@rolian’s naming the “conflict palette” has adjusted my take on this: the Conflict Palette controller gets involved when a specific hot key is tied to several enabled macros. For example,

  • All Apps macro “default-action”
  • ABC-app-specific “abc-action”
  • XYZ-app-specific “xyz-action”

The Conflict controller logic could be …

  • If ABC is frontmost Then do abc-action
  • ElseIf XYZ is frontmost Then do xyz-action
  • Else do default-action

To preserve current Keyboard Maestro behavior, there could be an “Automatic Conflict Resolution” preference that users like me could turn on to enable the logic shown above.

The current Conflict Palette would still be required if …

  1. Two or more current-app macros have the same hot key trigger.
  2. There is no current-app macro enabled, but there are two or more all-apps macros enabled.

For the time being, I’m explicitly coding automatic conflict resolution into my F13 (Hide current app) and F14 (Hide other apps) macros as follows:

  1. Remove the hot-key triggers from my app-specific macros.
  2. The F13 & F14 macros are a single If-Then-Else step:
  • If Application “XYZ” is at the front, execute XYZ’s macro.
  • Otherwise, execute the default Hide action.

That has the advantage of isolating the XYZ-specific Hide actions in the XYZ macro group.

P.S. I’m sure some readers are wondering why I need application-specific Hide & Hide Others behavior.

The application in question is Splashtop, a screen sharing app that lets me view and manipulate the screen of a remote Mac. When the remote screen is frontmost, most keyboard shortcuts are passed to the frontmost window on the remote screen. Command-H and Option-Command-H are exceptions – they apply to the Splashtop app and not the window on the remote screen. The TeamViewer screen sharing app has the same problem.

Since I can’t stop my fingers from pressing my F13 and F14 keys, my Splashtop-specific Hide macros simply beep.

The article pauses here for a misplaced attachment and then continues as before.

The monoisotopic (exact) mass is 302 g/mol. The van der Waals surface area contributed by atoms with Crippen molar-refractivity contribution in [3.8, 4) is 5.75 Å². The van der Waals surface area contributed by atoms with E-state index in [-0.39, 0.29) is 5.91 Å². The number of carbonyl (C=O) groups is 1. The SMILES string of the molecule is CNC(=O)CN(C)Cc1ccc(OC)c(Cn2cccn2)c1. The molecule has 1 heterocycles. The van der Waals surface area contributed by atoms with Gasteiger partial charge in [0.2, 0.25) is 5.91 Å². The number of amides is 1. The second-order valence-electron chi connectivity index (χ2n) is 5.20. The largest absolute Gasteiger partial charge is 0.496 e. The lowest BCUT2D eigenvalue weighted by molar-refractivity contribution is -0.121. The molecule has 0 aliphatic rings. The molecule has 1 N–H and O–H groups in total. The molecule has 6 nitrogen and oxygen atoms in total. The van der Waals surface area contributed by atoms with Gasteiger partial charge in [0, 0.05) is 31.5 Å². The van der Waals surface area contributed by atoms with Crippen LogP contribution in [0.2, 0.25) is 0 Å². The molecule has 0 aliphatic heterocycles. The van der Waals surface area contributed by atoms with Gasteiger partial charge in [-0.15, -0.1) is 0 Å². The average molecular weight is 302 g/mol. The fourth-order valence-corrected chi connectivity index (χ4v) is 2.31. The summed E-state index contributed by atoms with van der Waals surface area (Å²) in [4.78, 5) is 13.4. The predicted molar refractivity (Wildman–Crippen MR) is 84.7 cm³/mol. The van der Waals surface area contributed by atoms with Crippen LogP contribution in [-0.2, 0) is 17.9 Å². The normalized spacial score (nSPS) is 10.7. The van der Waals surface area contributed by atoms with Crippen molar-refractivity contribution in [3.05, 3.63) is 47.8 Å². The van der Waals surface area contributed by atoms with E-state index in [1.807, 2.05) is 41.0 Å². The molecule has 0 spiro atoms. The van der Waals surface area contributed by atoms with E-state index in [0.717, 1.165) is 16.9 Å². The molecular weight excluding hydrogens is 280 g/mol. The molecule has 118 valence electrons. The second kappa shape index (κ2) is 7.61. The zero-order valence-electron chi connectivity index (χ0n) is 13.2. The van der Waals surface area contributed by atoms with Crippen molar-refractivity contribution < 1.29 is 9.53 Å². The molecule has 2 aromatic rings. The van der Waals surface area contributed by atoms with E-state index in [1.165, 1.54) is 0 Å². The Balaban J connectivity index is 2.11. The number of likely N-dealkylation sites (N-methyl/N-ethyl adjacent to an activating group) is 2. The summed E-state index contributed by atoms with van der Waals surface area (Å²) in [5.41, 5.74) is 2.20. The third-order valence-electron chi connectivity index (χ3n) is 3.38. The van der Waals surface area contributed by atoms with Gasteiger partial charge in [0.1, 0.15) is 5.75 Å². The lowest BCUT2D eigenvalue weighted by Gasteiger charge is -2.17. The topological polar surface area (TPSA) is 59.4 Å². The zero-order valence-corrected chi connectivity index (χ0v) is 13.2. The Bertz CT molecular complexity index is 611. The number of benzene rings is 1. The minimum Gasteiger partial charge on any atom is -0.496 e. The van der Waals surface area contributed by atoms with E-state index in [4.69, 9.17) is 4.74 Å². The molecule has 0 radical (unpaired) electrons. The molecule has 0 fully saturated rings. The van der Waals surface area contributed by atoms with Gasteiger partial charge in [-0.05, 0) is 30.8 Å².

Since you've stated you would really like to keep app-specific coding isolated in the app-specific macro group this may not be your ideal solution, but nonetheless, I think it may be your best practical one: instead of using If-Then-Else, you could use the Switch/Case action to create exactly the conflict controller behavior you describe for macros in a global macro group, albeit on a per-macro basis (though if you do this a lot, you could also use @DanThomas's KMFAM to create a reusable template pre-filled with the same apps to make it easier):

Example Conflict Controller Macro.kmmacros (3.4 KB)
54 PM

Coming from Quickeys can be quite jarring - Keyboard Maestro and Quickeys have very different philosophies on how things should work, and it is likely going to take you some time to get used to the differences. In general, most people end up asking why they didn’t switch sooner, so hopefully your experience will be the same.

As I explained previously, there is no hierarchy of macros in Keyboard Maestro, and no real way to do one because there are too many ways that macros can be activated or deactivated, which means that there is no one way to “order” the priority of macros.

Also, as a general rule, I wont add “mode” preferences in Keyboard Maestro - in fact, I avoid preferences altogether as much as practical.

An important thing to learn about getting the most out of Keyboard Maestro is that the Conflict Palette is not some sort of workaround to get around a troublesome problem of having two macros inadvertently using the same trigger. Instead the view should be that the Conflict Palette is a powerful and useful tool in allowing a single hot key to perform a variety of related tasks. With this in mind, you can dramatically reduce the number of hot keys you use (and thus need to remember) and that enhances the utility of all of them.

This is a good solution.